On Thursday 5 May 1646 presented a background evening with Dunja Herzog.
During the evening Dunja Herzog drove into the world of Susanne Wenger, a strong inspiration for her then-current exhibition in 1646. Via excursions to neuroscience, the Goetheanum, and possibly post humanism, Herzog talked about the work of Susanne Wenger, showed some images, presented music and other influences from Wenger, to try and get a deeper understanding of her and her work.
The invitation to participate in Attempts to Read the World (Differently) offered an opportunity for Dunja Herzog to connect to the work of the Austrian born artist and Yoruba priestess Susanne Wenger (1915-2009). Wenger devoted most of her life to the preservation, revival, and promotion of the cultural heritage of the Yoruba culture in Nigeria. She worked together with other artists on the restoration of Yoruba shrines in the forest groves where the shrines, nature and her own sculptures all became part of this sacred environment. The fusion of art and religion is at the core of Wenger’s art and she saw it as her purpose to protect the sacredness of nature. Still using a modernist mode of art construction for her reinventions in Yoruba tradition, Wenger merged her holistic worldview into her ‘archisculpture’, which she no longer regarded as autonomous sculpture but as a translation of the messages of the Yoruba deities.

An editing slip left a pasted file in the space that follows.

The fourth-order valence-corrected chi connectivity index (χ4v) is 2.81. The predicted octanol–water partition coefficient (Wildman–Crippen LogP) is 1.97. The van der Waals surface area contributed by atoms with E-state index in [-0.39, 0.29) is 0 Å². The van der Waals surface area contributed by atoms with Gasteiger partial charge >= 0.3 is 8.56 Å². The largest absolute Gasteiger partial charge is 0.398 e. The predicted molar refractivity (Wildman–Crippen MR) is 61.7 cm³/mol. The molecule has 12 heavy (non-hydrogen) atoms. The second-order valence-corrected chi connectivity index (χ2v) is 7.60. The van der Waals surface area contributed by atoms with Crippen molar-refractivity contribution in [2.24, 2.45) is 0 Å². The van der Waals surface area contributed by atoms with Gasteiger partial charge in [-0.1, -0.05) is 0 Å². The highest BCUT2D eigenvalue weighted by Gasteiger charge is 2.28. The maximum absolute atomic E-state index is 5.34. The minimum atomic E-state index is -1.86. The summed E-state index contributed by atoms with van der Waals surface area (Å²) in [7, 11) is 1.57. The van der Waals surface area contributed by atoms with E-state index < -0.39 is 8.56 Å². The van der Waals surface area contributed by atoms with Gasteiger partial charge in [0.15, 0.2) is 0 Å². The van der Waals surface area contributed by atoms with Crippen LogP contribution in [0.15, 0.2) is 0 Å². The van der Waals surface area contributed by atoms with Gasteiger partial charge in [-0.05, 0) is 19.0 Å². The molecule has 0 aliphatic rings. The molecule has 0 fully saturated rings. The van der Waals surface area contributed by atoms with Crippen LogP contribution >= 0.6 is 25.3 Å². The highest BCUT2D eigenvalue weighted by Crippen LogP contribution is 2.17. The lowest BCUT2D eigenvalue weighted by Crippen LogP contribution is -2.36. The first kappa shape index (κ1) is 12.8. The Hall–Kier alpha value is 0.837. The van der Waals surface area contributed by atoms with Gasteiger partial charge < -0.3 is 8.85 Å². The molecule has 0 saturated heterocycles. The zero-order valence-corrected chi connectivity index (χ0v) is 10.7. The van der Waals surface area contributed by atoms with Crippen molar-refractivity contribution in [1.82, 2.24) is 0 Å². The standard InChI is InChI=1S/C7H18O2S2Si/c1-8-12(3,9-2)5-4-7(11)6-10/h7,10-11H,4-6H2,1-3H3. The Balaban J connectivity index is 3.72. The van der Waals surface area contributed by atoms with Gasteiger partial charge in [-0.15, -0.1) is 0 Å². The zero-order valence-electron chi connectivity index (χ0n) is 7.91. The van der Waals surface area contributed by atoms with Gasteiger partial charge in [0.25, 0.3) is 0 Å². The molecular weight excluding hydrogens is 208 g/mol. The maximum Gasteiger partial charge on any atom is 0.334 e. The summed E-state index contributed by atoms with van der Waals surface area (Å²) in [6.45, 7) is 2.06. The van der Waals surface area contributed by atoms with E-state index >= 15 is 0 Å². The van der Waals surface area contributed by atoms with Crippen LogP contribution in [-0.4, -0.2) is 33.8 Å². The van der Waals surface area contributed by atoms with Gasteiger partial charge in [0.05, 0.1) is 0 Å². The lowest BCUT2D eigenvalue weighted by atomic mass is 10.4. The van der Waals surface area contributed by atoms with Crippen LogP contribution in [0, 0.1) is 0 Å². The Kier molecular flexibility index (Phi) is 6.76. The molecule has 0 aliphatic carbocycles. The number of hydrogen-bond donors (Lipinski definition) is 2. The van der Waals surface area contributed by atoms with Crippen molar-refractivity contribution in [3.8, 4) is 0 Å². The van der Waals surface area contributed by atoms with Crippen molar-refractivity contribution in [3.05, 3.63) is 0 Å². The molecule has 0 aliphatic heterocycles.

The exhibition The Word For World Is Forest was part of Attempts to Read the World (Differently), a program developed by Stroom Den Haag, in collaboration with the artists Fernando Sánchez Castillo, Céline Condorelli, Dunja Herzog and Neïl Beloufa. They took first steps in a different reading, interpretation and imagining of the world, the recalibration of a navigation system in the midst of a change of era, the search for new forms of knowledge, information and communication.